Heine Bakkeid (heinebakkeid.com)

Translated by Anne Bruce

Raven Books (www.bloomsbury.com)


Fresh out of prison, ex-policeman and Internal Affairs investigator Thorkild Aske is hired to investigate the disappearance of a young man on the remote northern coast of Norway. Rasmus Moritzen, known by residents of the area around Tromsø as “The Dane” has disappeared at sea while trying to convert a local lighthouse into an activity hotel. Rasmus is related to Frei, the woman who Aske loved, and for whose murder he has just served time in prison, so Aske is not exactly of sound mind when he arrives in the freezing north. When he discovers the badly decomposed body of a woman on the island on which the lighthouse stands – a body that is stolen before his eyes – it sets in motion a chain of events that lead to Thorkild Aske once again on the wrong end of an interrogation suite, and his fragile sanity hanging by little more than a thread.

When it comes to atmospheric crime fiction, the Scandinavians are often hard to beat: they’ve got the weather, the landscapes and the attitudes that are often specific to the far northern climes. Heine Bakkeid is a new kid on the block, and he’s straight in with possibly the most noir Scandinoir ever, in his debut, which introduces us to the highly original Thorkild Aske.

Aske immediately stands out in the crowded field due to his recent stint in prison and to his fragile mental state. We learn that Aske attempted – and, obviously, failed – to commit suicide whilst incarcerated, and that his sentence was imposed after he killed the woman he loved. We’re given very little other information at this point and so, we find ourselves in the presence of a broken man whose only future seems to be the soul-destroying manning a desk in a call centre. Being hired to find a missing person may seem like a stroke of good fortune, but when he discovers that the man who wishes to hire him is the uncle of the woman he killed, the reader can see the massive conflict of interest – and the trouble it may cause – even if Aske himself cannot.

As the book opens, and for the first quarter or so, there’s little to redeem Aske in our minds. Here we have a depressed and seemingly unfixable protagonist in a bleak part of the world with very little to live for. It’s a daunting prospect, though fortunately Bakkeid begins to inject a dark and dry humour into proceedings that often lighten the mood at the most inopportune moment, the jarring juxtaposition the perfect antidote to Aske’s self-absorbed personality. So, when he discovers the decomposed body of a young woman, which is subsequently stolen by a mysterious figure in a diving suit, we find ourselves understanding Aske’s frustration while everyone else questions his state of mind, and his trustworthiness as a witness. His recent past, and his unconventional approach to his investigation quickly make him the prime suspect in a series of crimes that follow his arrival at Rasmus’ lighthouse.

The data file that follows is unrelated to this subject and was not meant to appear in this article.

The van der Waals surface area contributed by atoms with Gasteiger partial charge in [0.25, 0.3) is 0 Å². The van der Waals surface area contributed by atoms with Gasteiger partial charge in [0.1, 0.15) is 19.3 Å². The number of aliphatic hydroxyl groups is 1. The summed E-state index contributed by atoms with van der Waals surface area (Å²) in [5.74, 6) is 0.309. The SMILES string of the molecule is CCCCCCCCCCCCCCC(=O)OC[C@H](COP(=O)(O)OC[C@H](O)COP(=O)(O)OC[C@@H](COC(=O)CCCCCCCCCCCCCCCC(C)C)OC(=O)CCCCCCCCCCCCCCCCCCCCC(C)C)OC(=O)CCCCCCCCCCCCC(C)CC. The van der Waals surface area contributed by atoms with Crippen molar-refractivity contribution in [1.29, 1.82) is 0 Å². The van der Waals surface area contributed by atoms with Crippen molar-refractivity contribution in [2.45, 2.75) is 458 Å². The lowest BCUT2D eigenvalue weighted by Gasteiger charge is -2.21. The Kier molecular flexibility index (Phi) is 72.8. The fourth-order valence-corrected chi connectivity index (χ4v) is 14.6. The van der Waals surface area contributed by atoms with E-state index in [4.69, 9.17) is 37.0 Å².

As the novel progresses, we gain glimpses into the recent past to discover just who Frei was, how she ended up dead, and how her death resulted in imprisonment and expulsion from the police force for Aske. Rather than ultimately showing Aske in a good light, these glimpses do nothing to improve our first impressions of this man or of his ability to operate in the real world. Aske, it seems, is the anti-Midas: everything he touches turns to shit, and everyone he meets comes away worse off for the experience, from his mousy and abused sister, to the clairvoyant nurse who tries to put him in touch with Frei and the provincial policemen on whom he must count for help.

It’s difficult to envision how this might develop into a series – call-centre operatives are not usually known for their exciting adventures – but you can be sure I’ll be first in the queue when Thorkild Aske returns in Meet Me In Paradise next year. I Will Miss You Tomorrow is a fresh take on a well-trodden genre, an engaging and character-driven mystery that introduces us to an investigator like none we’ve ever seen before. Straddling the boundaries between crime and the supernatural – we’re never quite sure what way the outcome will go – we find ourselves drawn to the broken Thorkild Aske and his repeated attempts to make sense of a world to which he no longer belongs. With a wry humour and a razor-sharp attention to detail, Heine Bakkeid proves that we haven’t yet seen everything, that there are still plenty of places for our favourite genres to go, including – believe it or not – the somewhat tired Scandinoir. In short: first class crime fiction that should be on everyone’s list before the inevitable adaptation hits our screens.

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